Biden, who appeared on stage with McConnell, Ohio’s Democratic Sen. Sherrod Brown and former GOP Sen. Rob Portman, Ohio Republican Gov. Mike DeWine and Kentucky Democratic Gov. Andy Beshear, reiterated his message that despite an era of divisive politics, “bright spots” remain across the country.

“The Brent Spence Bridge is one of them. A bridge that continues and connects different centuries, different states, different political parties,” he said. “A bridge to the vision of America I know we all believe in where we can work together to get things done.”

Biden, smiling, seemed at times to revel in House Republicans’ troubles.

He noted that Democratic Rep.-elect Greg Landsman of Ohio was unable to attend the infrastructure event because of the House stalemate in Washington.

“I wish him lots of luck,” he joked. “He may be the first freshman ever elected speaker of the House of Representatives.”

The funding is also a personal victory for McConnell, who has long sought a way to pay for repairing the deteriorating roadway, according to Scott Jennings, a Republican strategist in Kentucky and former McConnell aide.


“He’s a pretty savvy operator, and to cede the field to Democrats on fixing one of the longest-standing problems in northern Kentucky — no way,” Jennings said.

The event was also a chance for Biden and McConnell, two 80-year-old Senate veterans, to show old-style deal-making can still exist in a partisan era.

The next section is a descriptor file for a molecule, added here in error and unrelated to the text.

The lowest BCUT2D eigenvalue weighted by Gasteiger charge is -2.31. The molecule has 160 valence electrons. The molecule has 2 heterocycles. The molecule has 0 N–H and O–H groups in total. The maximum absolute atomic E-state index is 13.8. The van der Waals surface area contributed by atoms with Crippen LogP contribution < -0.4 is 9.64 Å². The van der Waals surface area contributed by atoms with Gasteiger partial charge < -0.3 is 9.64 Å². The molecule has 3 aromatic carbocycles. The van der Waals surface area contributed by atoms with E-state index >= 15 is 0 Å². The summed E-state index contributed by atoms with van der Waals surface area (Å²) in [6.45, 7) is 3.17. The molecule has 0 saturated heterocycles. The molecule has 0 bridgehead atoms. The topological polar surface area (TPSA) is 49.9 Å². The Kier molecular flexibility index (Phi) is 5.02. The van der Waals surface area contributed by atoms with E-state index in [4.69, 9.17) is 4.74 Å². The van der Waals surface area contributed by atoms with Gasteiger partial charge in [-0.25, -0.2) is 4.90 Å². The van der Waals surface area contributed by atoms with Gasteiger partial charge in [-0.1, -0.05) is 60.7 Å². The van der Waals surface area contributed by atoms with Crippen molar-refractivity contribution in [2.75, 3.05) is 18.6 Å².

McConnell, known for his proclivity to block Democratic presidents’ agendas, has signaled a willingness to work with Biden on certain legislation despite his early promise to be a roadblock for the administration.

“We all know these are really partisan times. But I always feel that no matter who gets elected, once it’s all over, we ought to look for things that we can agree on and try to do those, even while we have big differences on other things,” McConnell said before the president spoke.

The former Senate colleagues, whose relationship spans three decades, have found cooperation since Biden took office on issues including infrastructure and boosting domestic semiconductor manufacturing. As vice president, Biden irked some in his party for striking a bargain with McConnell on a tax deal in 2010 and later in 2012.

“When he gives you his word, you can take it to the bank, you can count on it, and he’s willing to find common ground to get things done for the country,” Biden said of McConnell, noting the two didn’t agree on a lot.


The focus on bipartisanship is important for both parties in the aftermath of November’s elections.

Biden, who is weighing a reelection bid ahead of 2024, is eager to showcase his legislative wins as he prepares for a showdown with House Republicans over oversight, the federal budget and the deficit.

McConnell is looking to loosen former President Trump’s grip on the party after Republicans’ tepid performance in November.

“Independent voters sent a message that they want stability and basic, boring governance,” Jennings said.

“I think there’s an open question about the branding of the Republican Party. Is the party going to be able to put together a message of stability and governance that is believable and viable ahead of 2024?”